October 20, 2017
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Azithromycin, levofloxacin, rifaximin all effective for travelers' diarrhea

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Three single-dose antibiotic regimens – azithromycin, rifaximin and levofloxacin – were all comparable for treating travelers’ diarrhea when paired with loperamide, according to findings recently published in Clinical Infectious Diseases.

Travelers’ diarrhea affects anywhere from 10% to 40% of short-term international travelers, resulting in 12%-46% having to change their itinerary,” Mark S. Riddle, MD, DrPH, of the enteric disease department of the Naval Medical Research Center, Silver Spring, Maryland, and colleagues wrote. “To minimize the impact of [travelers’ diarrhea], empiric treatment regimens are generally recommended, consisting of an oral antibiotic plus the antimotility agent loperamide. Fluoroquinolones have been considered a first-line antibiotic therapy; however, owing to increasing concerns associated with this drug class, other antibiotics are now being used.”

The researchers performed a randomized, double-blind controlled trial of U.S. and U.K. military service members in Afghanistan, Djibouti, Kenya and Honduras from September 2012 to July 2015. All patients had acute watery diarrhea and were randomly assigned to treatment with either single-dose azithromycin (500 mg; n = 106), levofloxacin (500 mg; n = 111) or rifaximin (1,650 mg; n = 107), all of which were paired with loperamide. The main outcomes were time to patients’ last unformed stool and clinical cure at 24 hours.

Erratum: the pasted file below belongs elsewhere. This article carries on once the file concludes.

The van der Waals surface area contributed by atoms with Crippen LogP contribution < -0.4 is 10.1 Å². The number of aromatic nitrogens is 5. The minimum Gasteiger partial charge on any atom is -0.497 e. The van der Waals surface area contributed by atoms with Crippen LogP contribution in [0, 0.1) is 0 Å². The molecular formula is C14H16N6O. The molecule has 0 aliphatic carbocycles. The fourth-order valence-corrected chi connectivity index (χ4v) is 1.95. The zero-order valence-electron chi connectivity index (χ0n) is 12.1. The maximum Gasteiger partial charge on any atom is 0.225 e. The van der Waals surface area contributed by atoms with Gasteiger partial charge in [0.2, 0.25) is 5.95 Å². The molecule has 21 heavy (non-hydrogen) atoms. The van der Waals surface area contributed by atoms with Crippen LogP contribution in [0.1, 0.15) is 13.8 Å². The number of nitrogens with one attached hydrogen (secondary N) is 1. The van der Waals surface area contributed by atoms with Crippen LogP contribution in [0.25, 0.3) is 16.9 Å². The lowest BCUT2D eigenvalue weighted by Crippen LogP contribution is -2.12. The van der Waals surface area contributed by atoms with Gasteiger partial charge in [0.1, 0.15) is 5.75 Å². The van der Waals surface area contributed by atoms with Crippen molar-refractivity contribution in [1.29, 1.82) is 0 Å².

Levofloxacin showed the highest cure rate at 24 hours, with 81.4%, followed by azithromycin (78.3%) and rifaximin (74.8%), the researchers reported. Neither azithromycin nor rifaximin was inferior to levofloxacin (P = .01), and researchers could not identify noninferiority with rifaximin (P = .07). The three drugs showed roughly equivalent efficacy at the 48-hour (91%) and 72-hour (96%) mark, Riddle and colleagues wrote. Furthermore, the three treatment arms showed similar median times to last unformed stool (3.8 hours for azithromycin, 6.4 hours for levofloxacin and 5.6 hours for rifaxmin).

Only a small minority of patients experienced treatment failures in any group (3.8% for azithromycin, 4.4% for levofloxacin and 1.9% for rifaximin; P = .55), according to Riddle and colleagues. There was no difference in adverse events across any of the groups.

“Overall, our findings provide strong evidence that loperamide-adjuncted, single-dose antibiotic therapy for [acute watery diarrhea] among travelers is safe and highly effective,” the researchers wrote. “Furthermore, these results highlight rapid clinically relevant improvement of illness and diarrheal symptoms associated with combination therapy.” – by Andy Polhamus

Disclosures: The authors report no relevant financial disclosures.